Sep 21, 2017

How to: The Easy Way to Remove Pencil Marks from Your Woodworking Projects

Saws are exciting, and chisels and hand planes look really great on top of your workbench. But if you ask me, the number one most-important, guaranteed tool I use on every single project is: the No. 2 pencil.

created at: 07/19/2016

It's essential for everything from sketching to measuring to layout and marking parts, and its "easy to remove" nature makes it perfect for seeing now, disappearing later. Except, have you ever actually tried to remove pencil from wood before applying a finish?   

Erasers did not get the memo that they should work on wood. Using sandpaper is time consuming and results in creating dents and valleys, potentially ruining veneer on something like plywood. I've heard that nail polish remover (acetone) works, but I've never had much success with it. What actually works as a liquid eraser is...

created at: 07/19/2016

Denatured alcohol. Sold in hardware stores and home centers with the paint and wood stains, it's only about $6-8 a can. As long as you keep the top on it to prevent it from evaporating, it will last forever.

created at: 07/19/2016

To use it to remove pencil marks, simply place some on clean rag, and apply it to the wood. It's not a simple wipe-away process; you'll have to rub a bit and create some friction. So, just concentrate on one small area at a time. 

created at: 07/19/2016

But, in a couple of seconds, the pencil marks will disappear, and after a minute or so, the alcohol will evaporate. If you do have a little ghosting left, then you can take a couple swipes with some 220-grit sandpaper to clean everything up.

created at: 07/19/2016

Done. Moving on to the next step in your project...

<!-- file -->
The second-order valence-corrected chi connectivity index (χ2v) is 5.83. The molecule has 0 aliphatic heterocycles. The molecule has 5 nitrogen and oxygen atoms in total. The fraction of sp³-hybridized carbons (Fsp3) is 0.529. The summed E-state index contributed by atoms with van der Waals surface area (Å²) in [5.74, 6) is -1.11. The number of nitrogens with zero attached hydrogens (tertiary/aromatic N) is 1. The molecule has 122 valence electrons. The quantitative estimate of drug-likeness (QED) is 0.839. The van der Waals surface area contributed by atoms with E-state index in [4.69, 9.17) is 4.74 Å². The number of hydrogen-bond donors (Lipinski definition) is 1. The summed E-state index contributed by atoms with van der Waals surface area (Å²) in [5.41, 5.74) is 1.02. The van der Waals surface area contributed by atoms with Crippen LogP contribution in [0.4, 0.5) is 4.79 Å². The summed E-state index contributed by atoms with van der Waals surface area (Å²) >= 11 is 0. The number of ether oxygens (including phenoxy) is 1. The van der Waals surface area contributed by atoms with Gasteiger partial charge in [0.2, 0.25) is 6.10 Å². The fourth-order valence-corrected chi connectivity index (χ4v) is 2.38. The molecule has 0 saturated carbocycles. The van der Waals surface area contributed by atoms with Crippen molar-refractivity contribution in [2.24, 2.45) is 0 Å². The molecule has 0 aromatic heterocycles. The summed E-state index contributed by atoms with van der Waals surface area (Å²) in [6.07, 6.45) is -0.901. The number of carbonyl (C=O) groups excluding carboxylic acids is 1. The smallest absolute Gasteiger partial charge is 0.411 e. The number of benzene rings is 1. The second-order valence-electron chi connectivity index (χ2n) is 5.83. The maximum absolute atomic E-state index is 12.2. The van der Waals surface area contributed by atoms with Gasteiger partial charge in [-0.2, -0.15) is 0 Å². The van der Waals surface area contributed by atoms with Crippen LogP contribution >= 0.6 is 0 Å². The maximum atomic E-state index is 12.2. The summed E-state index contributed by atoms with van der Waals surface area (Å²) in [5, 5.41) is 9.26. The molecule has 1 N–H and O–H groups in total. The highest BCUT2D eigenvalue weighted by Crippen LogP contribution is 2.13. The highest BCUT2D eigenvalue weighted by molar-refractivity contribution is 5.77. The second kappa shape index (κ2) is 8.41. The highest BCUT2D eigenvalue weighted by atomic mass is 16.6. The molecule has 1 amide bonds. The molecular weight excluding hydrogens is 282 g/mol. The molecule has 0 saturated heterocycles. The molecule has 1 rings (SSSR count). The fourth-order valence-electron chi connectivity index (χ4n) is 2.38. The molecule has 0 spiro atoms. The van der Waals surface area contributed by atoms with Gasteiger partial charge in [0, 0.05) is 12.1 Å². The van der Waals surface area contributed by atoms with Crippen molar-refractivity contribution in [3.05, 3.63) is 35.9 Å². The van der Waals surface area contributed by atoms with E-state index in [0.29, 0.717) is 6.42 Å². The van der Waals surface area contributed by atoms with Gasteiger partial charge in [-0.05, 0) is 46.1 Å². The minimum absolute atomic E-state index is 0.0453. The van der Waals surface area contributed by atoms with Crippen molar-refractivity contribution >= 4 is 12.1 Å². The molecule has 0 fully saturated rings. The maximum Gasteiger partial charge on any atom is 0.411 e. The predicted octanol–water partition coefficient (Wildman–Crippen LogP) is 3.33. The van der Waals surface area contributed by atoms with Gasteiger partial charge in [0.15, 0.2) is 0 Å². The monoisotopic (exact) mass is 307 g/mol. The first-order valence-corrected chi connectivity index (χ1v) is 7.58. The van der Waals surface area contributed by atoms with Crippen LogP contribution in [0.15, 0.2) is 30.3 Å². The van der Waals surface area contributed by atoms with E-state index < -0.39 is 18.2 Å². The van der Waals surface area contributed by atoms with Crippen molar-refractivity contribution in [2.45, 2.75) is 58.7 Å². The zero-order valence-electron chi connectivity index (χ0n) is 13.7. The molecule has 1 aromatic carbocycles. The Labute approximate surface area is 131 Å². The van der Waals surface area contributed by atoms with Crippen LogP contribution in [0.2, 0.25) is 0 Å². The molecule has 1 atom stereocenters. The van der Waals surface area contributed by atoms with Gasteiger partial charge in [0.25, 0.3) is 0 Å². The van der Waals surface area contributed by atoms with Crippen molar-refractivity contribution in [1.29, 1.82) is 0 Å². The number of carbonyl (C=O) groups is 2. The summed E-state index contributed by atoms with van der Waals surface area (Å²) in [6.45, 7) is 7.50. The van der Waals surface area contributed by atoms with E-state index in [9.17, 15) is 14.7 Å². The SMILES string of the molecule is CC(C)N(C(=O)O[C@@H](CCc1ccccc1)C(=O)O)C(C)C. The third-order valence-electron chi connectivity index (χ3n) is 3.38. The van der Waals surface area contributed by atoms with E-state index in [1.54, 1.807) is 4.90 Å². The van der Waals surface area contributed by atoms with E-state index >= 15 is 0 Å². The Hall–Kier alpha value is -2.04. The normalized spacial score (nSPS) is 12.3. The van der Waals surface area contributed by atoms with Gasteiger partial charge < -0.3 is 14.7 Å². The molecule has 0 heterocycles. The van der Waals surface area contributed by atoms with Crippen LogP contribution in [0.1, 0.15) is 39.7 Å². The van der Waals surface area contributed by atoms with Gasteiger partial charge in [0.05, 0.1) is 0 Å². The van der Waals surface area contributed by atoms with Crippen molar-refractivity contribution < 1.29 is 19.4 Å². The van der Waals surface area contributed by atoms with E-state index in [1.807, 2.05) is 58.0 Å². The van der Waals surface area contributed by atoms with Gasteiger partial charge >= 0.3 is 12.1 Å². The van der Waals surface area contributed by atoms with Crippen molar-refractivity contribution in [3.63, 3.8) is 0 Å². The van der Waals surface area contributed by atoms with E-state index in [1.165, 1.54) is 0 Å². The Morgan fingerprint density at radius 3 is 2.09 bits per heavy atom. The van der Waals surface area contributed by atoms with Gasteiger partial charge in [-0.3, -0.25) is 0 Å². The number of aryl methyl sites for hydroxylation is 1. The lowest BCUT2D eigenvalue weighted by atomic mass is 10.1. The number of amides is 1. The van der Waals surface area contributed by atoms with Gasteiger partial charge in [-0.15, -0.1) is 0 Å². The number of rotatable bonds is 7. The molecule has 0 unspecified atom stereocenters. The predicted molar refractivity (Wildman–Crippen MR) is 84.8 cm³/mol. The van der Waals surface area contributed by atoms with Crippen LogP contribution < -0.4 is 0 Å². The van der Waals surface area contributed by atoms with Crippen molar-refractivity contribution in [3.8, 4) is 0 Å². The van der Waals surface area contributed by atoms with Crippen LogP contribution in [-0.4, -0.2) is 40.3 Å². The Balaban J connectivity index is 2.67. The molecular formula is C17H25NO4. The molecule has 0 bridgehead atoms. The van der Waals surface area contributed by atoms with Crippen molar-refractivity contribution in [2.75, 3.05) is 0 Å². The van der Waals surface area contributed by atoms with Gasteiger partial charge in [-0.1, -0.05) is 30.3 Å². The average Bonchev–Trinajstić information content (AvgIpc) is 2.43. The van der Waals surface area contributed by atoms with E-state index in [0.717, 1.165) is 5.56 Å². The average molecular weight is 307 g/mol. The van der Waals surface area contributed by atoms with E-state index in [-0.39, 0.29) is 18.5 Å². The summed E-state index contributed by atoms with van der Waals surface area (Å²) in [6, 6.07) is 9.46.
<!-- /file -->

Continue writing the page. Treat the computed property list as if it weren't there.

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kenneth a soule on Oct 28, 2018:

Don't make the lines so long....

Keith on Jun 17, 2018:

Great idea. That will save me a lot of work!

John on Feb 15, 2018:

Recently I erased the lines, then I did some light sanding (not as much as it usually takes to remove pencil lines which were gone by then anyway), then finished the piece with Osmo oil. No pencil lines to be seen after the oil was applied.

Chris on Feb 06, 2018:

@John - Really? On wood? Ready for finish? I have *never* been able to remove a graphite line on wood with an eraser entirely so that it won't show under an oil finish.

John S on Feb 05, 2018:

I find that a good quality rubber/eraser is the first thing to use. Works well most of the time.

John Harwood on Jan 22, 2018:

I often stick a piece of masking tape where I want to drill, and mark the pencil lines on that. If I can find the masking tape, that is...

Woody Woodworker on Dec 17, 2017:

I tend to do my marking an cutting before I sand, so there's that......

Justin on Sep 06, 2017:

What about putting a piece of masking tape down, making your mark then drill/cut? Remove the tape. May not be the thing for all jobs, but probably a good percentage.

Gary Griswold on Jun 14, 2017:

When did the venerable #2 become an HB?

JOHN on Feb 12, 2017:

thank you, I have fought with this problem for a long time.